On April 16th, the Moonbird collection was launched. The pixelated owls could be minted for 2.5 ETH. A few hours later they went over the counter for over 20 ETH. It seems that the project has staying power, just like the punks and the apes.
It was the most successful launch of an NFT project of the year. In two days, 280 million in sales were made. In 24 hours, more volume was traded than the Apes in the past month combined (The Bored Apes are the most expensive and most traded NFT collection today).
The Moonbirds, like the CryptoPunks and the Bored Apes, have several more or less rare features (hats, crowns, colour, etc), which partly determine their value. Buyers of a Moonbird receive the intellectual property of their owl and may thus do anything with it: build a company around it, for example.
Moonbirds fall into the category of Profile Picture NFTs. But much more is possible with them. Owning them is tantamount to being a member of a club. Over time, this provides Moonbirds buyers with all sorts of benefits, both in the real world and in the Metaverse being built around the project. Think access to a Discord group of your own. Creator Kevin Rose, Web3 Venture Capitalist, also envisions an application in which membership is linked to the real world and provides benefits there.
Nesting instead of staking
To build a sense of community and prevent buyers from "flipping" their Moonbird right away, nesting has been introduced. You could call it a form of staking for NFTs. In the course of months, your owl builds its nest and for that you, the owner, are rewarded with future airdrops. Nesting is not live yet but coming soon.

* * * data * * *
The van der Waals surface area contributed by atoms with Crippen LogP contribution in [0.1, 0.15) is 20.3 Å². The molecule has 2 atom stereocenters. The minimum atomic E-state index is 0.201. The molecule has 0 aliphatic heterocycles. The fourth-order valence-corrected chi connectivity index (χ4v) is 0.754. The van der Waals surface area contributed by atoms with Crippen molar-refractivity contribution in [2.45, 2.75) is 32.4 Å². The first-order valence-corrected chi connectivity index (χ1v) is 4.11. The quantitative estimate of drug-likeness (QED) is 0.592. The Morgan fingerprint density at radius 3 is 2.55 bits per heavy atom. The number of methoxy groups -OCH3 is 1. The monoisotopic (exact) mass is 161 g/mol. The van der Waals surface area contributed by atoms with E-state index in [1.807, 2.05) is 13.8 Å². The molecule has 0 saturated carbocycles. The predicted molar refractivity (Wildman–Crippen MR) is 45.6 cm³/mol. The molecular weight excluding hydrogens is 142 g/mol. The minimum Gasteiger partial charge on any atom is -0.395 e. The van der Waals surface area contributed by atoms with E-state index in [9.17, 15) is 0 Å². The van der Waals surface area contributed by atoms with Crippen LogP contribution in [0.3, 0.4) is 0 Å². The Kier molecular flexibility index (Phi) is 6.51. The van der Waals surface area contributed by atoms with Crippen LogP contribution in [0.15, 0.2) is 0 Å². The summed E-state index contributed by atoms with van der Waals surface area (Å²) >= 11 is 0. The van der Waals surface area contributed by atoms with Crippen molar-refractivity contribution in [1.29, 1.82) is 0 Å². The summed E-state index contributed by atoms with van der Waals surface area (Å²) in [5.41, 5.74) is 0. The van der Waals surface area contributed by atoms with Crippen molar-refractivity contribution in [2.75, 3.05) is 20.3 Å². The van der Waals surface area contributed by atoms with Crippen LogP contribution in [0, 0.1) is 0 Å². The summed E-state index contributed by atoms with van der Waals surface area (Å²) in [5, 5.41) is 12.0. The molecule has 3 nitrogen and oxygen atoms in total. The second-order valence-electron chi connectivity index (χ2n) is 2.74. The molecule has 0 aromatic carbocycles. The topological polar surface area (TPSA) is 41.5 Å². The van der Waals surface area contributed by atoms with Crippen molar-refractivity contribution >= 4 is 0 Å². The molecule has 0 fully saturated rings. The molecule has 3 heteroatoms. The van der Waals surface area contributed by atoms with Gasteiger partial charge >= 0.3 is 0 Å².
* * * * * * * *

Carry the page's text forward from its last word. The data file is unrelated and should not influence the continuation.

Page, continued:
Long-term vision instead of flipping
The Moonbird mint comes from the Proof collective. That's a club of 1,000 art collectors. The club's membership card? Of course, an NFT. From the beginning, Proof has placed less emphasis on making a profit on NFTs and more on the long-term view. Hodling art, so to speak. You could see the launch of Moonbirds as an expansion of the membership circle.
The already mentioned Kevin Rose was also the founder of Digg, one of the first social news sites, in 2004. He talks about how much easier it is to be profitable as a company and as a community because of NFTs. It is a new revenue model that makes advertising unnecessary: "We had 38 million users at Digg and were still not profitable. We were living in an ad world, which led to bad business decisions. Now we're in a beautiful new world where we don't have to sell our users anymore. We make revenue from royalties."